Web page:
Don’t you dare call Vicki Panaccione’s brother a geek.
"Only I can call him a geek," exclaims Panaccione, better known as the parenting professor and founder of the Better Parenting Institute, a resource for parents who want to master the art of parenting. Her 25-year career as a child psychologist has given her an insider’s look at the sibling bond and the rivalries that go along with it.
"The sibling relationship is often a conglomeration of feelings ... full of intense loathing and fierce loyalty at the very same time," Panaccione says.
But what can parents do when those ties become strained or frayed at the edges? Panaccione offers the scoop on strengthening those ties for a lifetime—or at least for an afternoon of peace and quiet.
Q What is so special about the sibling relationship?
AThere is nothing else like it, she says. "Siblings ‘get it’ in a way no one else possibly can—because they live it, breathe it and develop as a result of it. ‘You know how mom is ...’ has a much deeper, connected meaning with a sib than with anyone else. And, just watch the older sibling—who was talking about how annoying their younger sib is just moments before—spring into action if someone says something negative about or tries to harm that very same sib in any way."
QWhen—and why—does sibling rivalry typically begin?
A"The sibling relationship is inherently set up for conflict and rivalry. Children want to feel important and special. This is crucial for them to develop a sense of security and safety. With the introduction of a new child into the family, a child can begin to feel that he is being replaced or the other child is more important to his parents. This is a breeding ground for jealousy and rivalry. Pure and simple. Sometimes sibling rivalry begins before the second child is even born. Typically, however, it begins when the younger child turns 2, when children are both old enough to want the same thing and feel the sibling is an obstacle to getting it. ‘It’ can be an object, attention, space, the front seat of the car, etc."
Q How does the sibling relationship change as kids get older?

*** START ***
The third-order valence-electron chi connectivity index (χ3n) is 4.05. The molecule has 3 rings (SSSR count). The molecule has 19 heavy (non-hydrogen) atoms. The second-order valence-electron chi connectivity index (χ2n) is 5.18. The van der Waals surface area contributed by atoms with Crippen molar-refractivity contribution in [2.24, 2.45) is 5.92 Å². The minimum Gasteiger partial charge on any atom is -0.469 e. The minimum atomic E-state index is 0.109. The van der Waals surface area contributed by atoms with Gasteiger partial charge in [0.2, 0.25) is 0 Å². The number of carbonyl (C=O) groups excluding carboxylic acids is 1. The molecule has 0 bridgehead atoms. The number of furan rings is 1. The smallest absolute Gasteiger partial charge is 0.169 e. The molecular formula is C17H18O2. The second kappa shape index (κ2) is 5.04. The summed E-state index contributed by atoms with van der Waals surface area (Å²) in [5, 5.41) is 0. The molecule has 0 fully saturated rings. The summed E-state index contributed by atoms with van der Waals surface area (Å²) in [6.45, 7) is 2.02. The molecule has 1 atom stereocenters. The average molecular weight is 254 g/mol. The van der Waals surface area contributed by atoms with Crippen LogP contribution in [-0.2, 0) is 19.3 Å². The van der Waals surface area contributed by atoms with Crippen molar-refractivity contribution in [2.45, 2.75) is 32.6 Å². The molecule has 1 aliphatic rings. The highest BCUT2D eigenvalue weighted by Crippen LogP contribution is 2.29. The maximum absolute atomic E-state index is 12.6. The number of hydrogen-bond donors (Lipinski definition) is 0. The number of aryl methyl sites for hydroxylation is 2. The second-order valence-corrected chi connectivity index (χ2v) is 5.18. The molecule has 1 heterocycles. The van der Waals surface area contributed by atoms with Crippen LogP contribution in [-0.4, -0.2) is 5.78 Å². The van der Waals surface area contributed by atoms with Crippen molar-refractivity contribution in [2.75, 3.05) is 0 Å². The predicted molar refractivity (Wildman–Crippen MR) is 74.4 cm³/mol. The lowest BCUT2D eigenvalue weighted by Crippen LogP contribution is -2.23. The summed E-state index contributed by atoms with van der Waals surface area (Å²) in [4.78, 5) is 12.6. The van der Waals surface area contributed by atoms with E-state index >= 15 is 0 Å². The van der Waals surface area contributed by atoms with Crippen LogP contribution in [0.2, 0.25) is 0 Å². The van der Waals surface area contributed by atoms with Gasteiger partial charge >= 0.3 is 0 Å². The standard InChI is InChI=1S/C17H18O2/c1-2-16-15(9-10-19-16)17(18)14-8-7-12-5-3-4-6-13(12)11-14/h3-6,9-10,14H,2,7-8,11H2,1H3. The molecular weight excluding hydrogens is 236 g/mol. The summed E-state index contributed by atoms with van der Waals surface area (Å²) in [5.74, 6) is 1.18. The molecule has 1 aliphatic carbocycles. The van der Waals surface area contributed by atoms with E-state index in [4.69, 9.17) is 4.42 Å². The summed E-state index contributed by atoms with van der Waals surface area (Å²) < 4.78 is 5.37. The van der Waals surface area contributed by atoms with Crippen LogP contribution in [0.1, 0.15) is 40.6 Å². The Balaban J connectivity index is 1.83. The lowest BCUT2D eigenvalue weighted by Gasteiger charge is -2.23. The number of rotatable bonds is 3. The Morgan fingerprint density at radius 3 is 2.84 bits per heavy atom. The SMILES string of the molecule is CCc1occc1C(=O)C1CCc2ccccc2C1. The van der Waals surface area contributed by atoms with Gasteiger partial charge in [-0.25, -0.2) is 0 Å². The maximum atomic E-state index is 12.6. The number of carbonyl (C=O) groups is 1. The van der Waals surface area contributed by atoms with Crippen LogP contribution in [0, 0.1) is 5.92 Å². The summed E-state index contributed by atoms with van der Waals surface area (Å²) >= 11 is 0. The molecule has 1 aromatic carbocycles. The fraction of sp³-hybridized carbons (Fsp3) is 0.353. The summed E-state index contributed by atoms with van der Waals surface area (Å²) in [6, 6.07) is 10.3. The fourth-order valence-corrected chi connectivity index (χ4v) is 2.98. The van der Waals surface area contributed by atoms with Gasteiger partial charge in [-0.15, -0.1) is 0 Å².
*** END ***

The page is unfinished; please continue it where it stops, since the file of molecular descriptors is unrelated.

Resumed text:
A "As siblings reach different developmental stages, their needs change; this can significantly affect how they view and relate to each other." For instance, she says:
n Children a few years apart may play and share well during certain phases of their development. However, the one-, two- or three-year age gap that seemed irrelevant last week can suddenly become significant as the older child moves into a different developmental stage.
n Younger kids tend to view their siblings as obstacles. This is the stage where they are vying for the same desired outcome or trying to express their own individuality.
n Tweens and teens may see the younger ones as impositions or intruders. Typically, this occurs when the older child is expected to help with childcare. This can create resentment in the older child, which will, in turn, fuel the rivalry, she says. Or, the younger child may try to emulate the older sibling, following them around, wanting to do what they do, etc. Although flattery may be the greatest form of compliment, older siblings do not think so.
Q How should parents handle sibling rivalry?
A"The job of parents in dealing with sibling rivalry is not to solve problems, but to teach children how to solve problems for themselves. This is the upside to sibling rivalry. Children have an opportunity ... to learn to negotiate relationships. They learn to compromise, negotiate, problem-solve, control aggression and develop coping strategies. They can learn to cooperate, treat others fairly, tolerate the presence of others (even if they don’t like them), learn to respect other people’s possessions and privacy, and yes, even share. But be aware of any child who gives in all the time, she says. This is not teaching good problem-solving, only conflict avoidance. Compromises mean that both parties have to give a little."
Five tips for dealing with sibling rivalry
1 Be careful not to fuel the fire. Parents can inadvertently make the situation worse by comparing one child to the other, putting too many childcare responsibilities on them or choosing one child’s version of the tale over another’s.
2Don’t allow your kids to fight in front of you. As long as you feel no serious harm will occur, walk away and let them work it out. Set firm rules about being physical with each other and enforce them.
3Be careful not to take sides and don’t reinforce the behavior by paying attention to it. If you must intervene, then everyone should reap the consequences.
4Don’t try to make everything equal. Children need to learn that they can’t always be the center of attention, get the very same things, etc.
5Allow each child to have possessions they don’t have to share, as well as private time and space.
Melissa Blake is a freelance writer living in DeKalb.
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